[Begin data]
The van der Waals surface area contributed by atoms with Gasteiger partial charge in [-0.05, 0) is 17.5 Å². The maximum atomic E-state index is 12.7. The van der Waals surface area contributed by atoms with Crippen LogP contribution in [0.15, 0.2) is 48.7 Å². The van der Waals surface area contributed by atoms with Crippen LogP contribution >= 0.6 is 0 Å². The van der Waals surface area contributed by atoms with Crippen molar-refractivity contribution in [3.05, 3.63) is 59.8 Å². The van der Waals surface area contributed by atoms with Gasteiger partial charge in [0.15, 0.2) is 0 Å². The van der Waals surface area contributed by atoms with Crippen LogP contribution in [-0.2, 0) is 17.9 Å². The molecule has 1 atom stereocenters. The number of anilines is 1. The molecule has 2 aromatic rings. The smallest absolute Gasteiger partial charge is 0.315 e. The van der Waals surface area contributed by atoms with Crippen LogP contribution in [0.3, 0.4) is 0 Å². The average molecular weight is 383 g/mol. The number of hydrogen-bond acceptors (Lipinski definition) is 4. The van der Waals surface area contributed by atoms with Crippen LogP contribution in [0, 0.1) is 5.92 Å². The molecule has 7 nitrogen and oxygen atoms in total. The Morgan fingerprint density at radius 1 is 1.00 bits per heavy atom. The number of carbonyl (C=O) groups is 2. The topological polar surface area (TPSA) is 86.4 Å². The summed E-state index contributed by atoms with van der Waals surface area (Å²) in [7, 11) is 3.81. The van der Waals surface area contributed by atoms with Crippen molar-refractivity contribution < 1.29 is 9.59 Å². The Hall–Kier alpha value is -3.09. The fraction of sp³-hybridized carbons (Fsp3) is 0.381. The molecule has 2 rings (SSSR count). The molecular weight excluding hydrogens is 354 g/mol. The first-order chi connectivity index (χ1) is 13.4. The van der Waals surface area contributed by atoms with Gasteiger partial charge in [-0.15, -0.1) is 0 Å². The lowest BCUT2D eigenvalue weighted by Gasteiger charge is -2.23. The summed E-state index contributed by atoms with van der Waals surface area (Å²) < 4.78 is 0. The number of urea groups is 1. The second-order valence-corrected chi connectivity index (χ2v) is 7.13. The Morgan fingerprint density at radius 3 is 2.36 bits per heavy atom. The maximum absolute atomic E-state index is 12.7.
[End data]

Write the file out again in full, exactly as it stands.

The van der Waals surface area contributed by atoms with Gasteiger partial charge in [-0.05, 0) is 17.5 Å². The maximum atomic E-state index is 12.7. The van der Waals surface area contributed by atoms with Crippen LogP contribution in [0.15, 0.2) is 48.7 Å². The van der Waals surface area contributed by atoms with Crippen LogP contribution >= 0.6 is 0 Å². The van der Waals surface area contributed by atoms with Crippen molar-refractivity contribution in [3.05, 3.63) is 59.8 Å². The van der Waals surface area contributed by atoms with Gasteiger partial charge in [0.15, 0.2) is 0 Å². The van der Waals surface area contributed by atoms with Crippen LogP contribution in [-0.2, 0) is 17.9 Å². The molecule has 1 atom stereocenters. The number of anilines is 1. The molecule has 2 aromatic rings. The smallest absolute Gasteiger partial charge is 0.315 e. The van der Waals surface area contributed by atoms with Crippen LogP contribution in [0.3, 0.4) is 0 Å². The average molecular weight is 383 g/mol. The number of hydrogen-bond acceptors (Lipinski definition) is 4. The van der Waals surface area contributed by atoms with Crippen LogP contribution in [0, 0.1) is 5.92 Å². The molecule has 7 nitrogen and oxygen atoms in total. The Morgan fingerprint density at radius 1 is 1.00 bits per heavy atom. The number of carbonyl (C=O) groups is 2. The topological polar surface area (TPSA) is 86.4 Å². The summed E-state index contributed by atoms with van der Waals surface area (Å²) in [7, 11) is 3.81. The van der Waals surface area contributed by atoms with Crippen molar-refractivity contribution < 1.29 is 9.59 Å². The Hall–Kier alpha value is -3.09. The fraction of sp³-hybridized carbons (Fsp3) is 0.381. The molecule has 2 rings (SSSR count). The molecular weight excluding hydrogens is 354 g/mol. The first-order chi connectivity index (χ1) is 13.4. The van der Waals surface area contributed by atoms with Gasteiger partial charge in [-0.15, -0.1) is 0 Å². The lowest BCUT2D eigenvalue weighted by Gasteiger charge is -2.23. The summed E-state index contributed by atoms with van der Waals surface area (Å²) < 4.78 is 0. The number of urea groups is 1. The second-order valence-corrected chi connectivity index (χ2v) is 7.13. The Morgan fingerprint density at radius 3 is 2.36 bits per heavy atom. The maximum absolute atomic E-state index is 12.7.